I was invited to Crossmaglen training the other night. Standing in Oliver Plunkett Park in the freezing cold reminded me that success is horribly unglamorous. Just after winning a medal in her last ever race at this summer’s Olympics, British Gold medal winning cyclist Victoria Pendleton was asked by a BBC reporter how she felt.
“Relieved. I’m just so glad it’s all done.”
Or world renowned rower Sir Steve Redgrave, who immediately on winning his last, epic Olympic race announced to the world that if anyone saw him approaching a boat again, “Would they please shoot me.”
During the warm up the other night, as the balls fizzed over our heads like exocet missiles, my son Rory started laughing.
“I’ve never seen such brilliant kick-passing Daddy.”
Pin-point 70m passes were drilled onto men’s chests. The man taking possession barely had the ball in his hands before he was driving it to the next man. As the session developed they ranged through their entire repertoire, all at 100mph, all in near silence. Seamus McGeown, their renowned running and fitness coach put them through their paces. Then they were back kicking again, starting with a beautifully worked drill that mirrors their style of play. To see it at close quarters was stunning. The accuracy, the pace, the movement. It looked simple, but it was ingenious. As the lads tore into it, sometimes sprinting 100 yards in support, I asked Seamus if they weren’t pushing it a bit hard given it was the week of such a big game.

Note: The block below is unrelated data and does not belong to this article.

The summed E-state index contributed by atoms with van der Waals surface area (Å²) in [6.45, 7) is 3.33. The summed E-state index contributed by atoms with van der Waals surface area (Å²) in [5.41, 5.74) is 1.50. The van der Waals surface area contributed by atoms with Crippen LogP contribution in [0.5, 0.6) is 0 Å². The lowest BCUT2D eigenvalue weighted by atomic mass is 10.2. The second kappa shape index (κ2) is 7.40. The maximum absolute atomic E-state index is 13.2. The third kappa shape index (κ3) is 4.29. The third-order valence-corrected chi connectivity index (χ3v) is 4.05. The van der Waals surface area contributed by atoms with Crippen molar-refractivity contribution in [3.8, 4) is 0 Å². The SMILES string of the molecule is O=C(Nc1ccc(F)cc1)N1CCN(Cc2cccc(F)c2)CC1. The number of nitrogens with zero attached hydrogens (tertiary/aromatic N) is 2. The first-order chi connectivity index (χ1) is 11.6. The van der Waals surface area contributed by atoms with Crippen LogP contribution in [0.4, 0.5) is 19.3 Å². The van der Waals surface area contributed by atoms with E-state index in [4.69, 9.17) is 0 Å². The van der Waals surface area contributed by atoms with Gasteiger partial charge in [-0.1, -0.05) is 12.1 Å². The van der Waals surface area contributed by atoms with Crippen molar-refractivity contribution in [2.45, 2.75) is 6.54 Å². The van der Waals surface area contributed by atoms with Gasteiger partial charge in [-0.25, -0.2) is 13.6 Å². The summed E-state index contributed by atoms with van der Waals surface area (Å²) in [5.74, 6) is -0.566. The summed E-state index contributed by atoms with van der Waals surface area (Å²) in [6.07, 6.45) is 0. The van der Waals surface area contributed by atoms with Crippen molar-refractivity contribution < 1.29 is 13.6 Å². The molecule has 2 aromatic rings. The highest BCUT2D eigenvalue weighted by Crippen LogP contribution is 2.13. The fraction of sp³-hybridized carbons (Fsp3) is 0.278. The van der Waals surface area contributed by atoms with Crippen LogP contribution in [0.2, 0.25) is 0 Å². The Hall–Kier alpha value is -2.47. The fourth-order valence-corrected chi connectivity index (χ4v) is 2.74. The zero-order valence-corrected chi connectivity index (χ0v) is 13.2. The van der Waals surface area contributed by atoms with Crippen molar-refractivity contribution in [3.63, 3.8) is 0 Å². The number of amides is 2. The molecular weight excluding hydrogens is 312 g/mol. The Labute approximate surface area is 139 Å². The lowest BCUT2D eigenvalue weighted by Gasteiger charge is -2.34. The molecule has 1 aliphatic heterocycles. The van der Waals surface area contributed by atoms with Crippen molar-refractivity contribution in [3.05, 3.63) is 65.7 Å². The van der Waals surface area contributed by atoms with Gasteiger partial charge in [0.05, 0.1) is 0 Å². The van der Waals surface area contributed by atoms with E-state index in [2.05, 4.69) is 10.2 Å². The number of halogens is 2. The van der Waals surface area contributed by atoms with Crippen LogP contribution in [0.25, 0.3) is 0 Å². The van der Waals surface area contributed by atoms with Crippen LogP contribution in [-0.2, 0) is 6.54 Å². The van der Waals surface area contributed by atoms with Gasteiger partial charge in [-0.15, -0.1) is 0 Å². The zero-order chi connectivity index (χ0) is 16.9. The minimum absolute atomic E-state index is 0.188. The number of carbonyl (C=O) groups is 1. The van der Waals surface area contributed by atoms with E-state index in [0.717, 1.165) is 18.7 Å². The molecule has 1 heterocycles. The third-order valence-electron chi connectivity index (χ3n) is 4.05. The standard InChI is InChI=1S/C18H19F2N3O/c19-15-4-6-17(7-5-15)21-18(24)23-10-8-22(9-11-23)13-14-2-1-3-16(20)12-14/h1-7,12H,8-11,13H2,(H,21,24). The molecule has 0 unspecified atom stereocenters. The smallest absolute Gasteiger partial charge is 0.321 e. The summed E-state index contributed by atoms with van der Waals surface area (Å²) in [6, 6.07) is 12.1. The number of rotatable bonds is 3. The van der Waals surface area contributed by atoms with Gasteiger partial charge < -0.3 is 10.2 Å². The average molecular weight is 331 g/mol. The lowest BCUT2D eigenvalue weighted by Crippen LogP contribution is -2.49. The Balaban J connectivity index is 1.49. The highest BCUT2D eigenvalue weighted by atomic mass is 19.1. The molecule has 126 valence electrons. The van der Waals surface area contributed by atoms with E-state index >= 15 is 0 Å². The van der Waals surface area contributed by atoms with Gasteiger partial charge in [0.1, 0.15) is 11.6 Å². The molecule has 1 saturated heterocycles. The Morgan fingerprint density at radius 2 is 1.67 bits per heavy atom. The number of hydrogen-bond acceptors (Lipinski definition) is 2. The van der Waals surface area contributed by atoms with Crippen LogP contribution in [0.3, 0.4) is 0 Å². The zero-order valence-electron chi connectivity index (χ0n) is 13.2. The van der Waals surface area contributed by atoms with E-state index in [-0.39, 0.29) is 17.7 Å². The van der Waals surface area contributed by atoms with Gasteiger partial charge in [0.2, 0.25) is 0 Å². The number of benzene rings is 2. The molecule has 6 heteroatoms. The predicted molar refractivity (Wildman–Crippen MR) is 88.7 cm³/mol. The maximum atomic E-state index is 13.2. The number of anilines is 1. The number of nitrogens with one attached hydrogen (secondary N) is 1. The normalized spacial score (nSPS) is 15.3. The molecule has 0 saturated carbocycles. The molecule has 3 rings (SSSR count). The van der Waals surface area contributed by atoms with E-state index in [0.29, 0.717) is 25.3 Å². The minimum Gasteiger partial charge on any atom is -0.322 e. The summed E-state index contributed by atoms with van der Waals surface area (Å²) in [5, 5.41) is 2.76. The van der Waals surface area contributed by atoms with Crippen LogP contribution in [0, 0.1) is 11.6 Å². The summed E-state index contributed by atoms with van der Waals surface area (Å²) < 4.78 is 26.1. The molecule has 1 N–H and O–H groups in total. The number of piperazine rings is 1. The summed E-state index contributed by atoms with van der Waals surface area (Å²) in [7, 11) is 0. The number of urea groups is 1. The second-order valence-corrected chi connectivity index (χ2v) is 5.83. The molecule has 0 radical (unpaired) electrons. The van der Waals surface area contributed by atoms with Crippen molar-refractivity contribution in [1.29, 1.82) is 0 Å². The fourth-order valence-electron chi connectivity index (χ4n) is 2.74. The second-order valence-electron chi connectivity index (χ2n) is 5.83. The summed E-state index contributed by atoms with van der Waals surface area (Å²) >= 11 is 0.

“Look at them closely Joe” he said. I did.
I gave up.
“None of them are out of breath.” And they weren’t.
In the Irish News this week, Jim McCorry, the normally astute Kilcoo manager, having noted that McGeown was solely a running and fitness coach (Cross don’t do weights), said that ‘this wasn’t rocket science’ and went on to say that he himself took that side of the training with Kilcoo.
There is an old saying that if you find yourself with your head inside a lion’s mouth, you shouldn’t waggle it. Jim’s comments will go down like a lead balloon in Cross. It is something that never ceases to amaze me, underdogs chiding great teams.
Galway’s Joe Canning did it after the hurling replay this year, criticising Henry Shefflin and implying that Galway would let their hurling do the talking in the replay. Cody didn’t need to bother with a team talk. The angry lion bit down, decapitating Joe and his team mates. Or what about the day Davy Fitz sent his Waterford team out to intimidate Kilkenny before the throw-in by kicking their ankles. Seventy minutes later, the scoreboard read: Kilkenny 3-30, Waterford 1-13. They were lucky the margin was only 23 points. Perhaps it is something borne of nervousness or fear but it invariably backfires when the opposition disrespects great teams.